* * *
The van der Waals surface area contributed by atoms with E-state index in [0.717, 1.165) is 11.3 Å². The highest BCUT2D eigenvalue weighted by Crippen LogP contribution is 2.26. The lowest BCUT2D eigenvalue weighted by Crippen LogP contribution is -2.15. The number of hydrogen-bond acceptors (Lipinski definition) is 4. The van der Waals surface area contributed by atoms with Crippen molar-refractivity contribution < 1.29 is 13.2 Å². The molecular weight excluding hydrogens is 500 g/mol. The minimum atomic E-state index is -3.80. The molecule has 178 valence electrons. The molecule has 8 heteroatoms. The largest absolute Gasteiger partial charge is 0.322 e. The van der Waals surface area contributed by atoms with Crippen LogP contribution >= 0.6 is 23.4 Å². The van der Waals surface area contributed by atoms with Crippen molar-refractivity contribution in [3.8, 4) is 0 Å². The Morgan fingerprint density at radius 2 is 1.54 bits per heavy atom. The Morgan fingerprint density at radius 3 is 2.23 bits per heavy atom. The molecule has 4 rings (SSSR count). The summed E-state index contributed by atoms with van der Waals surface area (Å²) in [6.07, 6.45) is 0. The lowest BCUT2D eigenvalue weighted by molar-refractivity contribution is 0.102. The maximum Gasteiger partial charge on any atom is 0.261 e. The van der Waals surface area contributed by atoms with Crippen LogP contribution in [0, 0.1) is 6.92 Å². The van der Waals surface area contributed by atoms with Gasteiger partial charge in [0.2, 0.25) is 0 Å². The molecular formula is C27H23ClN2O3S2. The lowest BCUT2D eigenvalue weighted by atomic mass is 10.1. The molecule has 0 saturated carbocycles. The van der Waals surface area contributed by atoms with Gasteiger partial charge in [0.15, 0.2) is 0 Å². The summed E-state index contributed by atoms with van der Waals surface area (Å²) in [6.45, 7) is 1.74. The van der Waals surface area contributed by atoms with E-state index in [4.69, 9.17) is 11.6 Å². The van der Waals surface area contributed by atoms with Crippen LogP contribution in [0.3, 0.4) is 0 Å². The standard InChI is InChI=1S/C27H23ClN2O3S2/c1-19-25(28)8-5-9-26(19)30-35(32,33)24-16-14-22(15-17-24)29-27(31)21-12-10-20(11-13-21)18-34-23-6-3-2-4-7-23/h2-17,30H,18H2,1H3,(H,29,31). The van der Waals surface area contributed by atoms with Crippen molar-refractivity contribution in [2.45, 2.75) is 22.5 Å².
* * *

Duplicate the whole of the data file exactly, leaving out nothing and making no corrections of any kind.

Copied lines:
The van der Waals surface area contributed by atoms with E-state index in [0.717, 1.165) is 11.3 Å². The highest BCUT2D eigenvalue weighted by Crippen LogP contribution is 2.26. The lowest BCUT2D eigenvalue weighted by Crippen LogP contribution is -2.15. The number of hydrogen-bond acceptors (Lipinski definition) is 4. The van der Waals surface area contributed by atoms with Crippen molar-refractivity contribution < 1.29 is 13.2 Å². The molecular weight excluding hydrogens is 500 g/mol. The minimum atomic E-state index is -3.80. The molecule has 178 valence electrons. The molecule has 8 heteroatoms. The largest absolute Gasteiger partial charge is 0.322 e. The van der Waals surface area contributed by atoms with Crippen LogP contribution >= 0.6 is 23.4 Å². The van der Waals surface area contributed by atoms with Crippen molar-refractivity contribution in [3.8, 4) is 0 Å². The Morgan fingerprint density at radius 2 is 1.54 bits per heavy atom. The Morgan fingerprint density at radius 3 is 2.23 bits per heavy atom. The molecule has 4 rings (SSSR count). The summed E-state index contributed by atoms with van der Waals surface area (Å²) in [6.07, 6.45) is 0. The lowest BCUT2D eigenvalue weighted by molar-refractivity contribution is 0.102. The maximum Gasteiger partial charge on any atom is 0.261 e. The van der Waals surface area contributed by atoms with Crippen LogP contribution in [0, 0.1) is 6.92 Å². The van der Waals surface area contributed by atoms with Gasteiger partial charge in [0.2, 0.25) is 0 Å². The molecular formula is C27H23ClN2O3S2. The lowest BCUT2D eigenvalue weighted by atomic mass is 10.1. The molecule has 0 saturated carbocycles. The van der Waals surface area contributed by atoms with Gasteiger partial charge in [0.15, 0.2) is 0 Å². The summed E-state index contributed by atoms with van der Waals surface area (Å²) in [6.45, 7) is 1.74. The van der Waals surface area contributed by atoms with E-state index in [4.69, 9.17) is 11.6 Å². The van der Waals surface area contributed by atoms with Crippen LogP contribution in [0.3, 0.4) is 0 Å². The standard InChI is InChI=1S/C27H23ClN2O3S2/c1-19-25(28)8-5-9-26(19)30-35(32,33)24-16-14-22(15-17-24)29-27(31)21-12-10-20(11-13-21)18-34-23-6-3-2-4-7-23/h2-17,30H,18H2,1H3,(H,29,31). The van der Waals surface area contributed by atoms with Crippen molar-refractivity contribution in [2.45, 2.75) is 22.5 Å².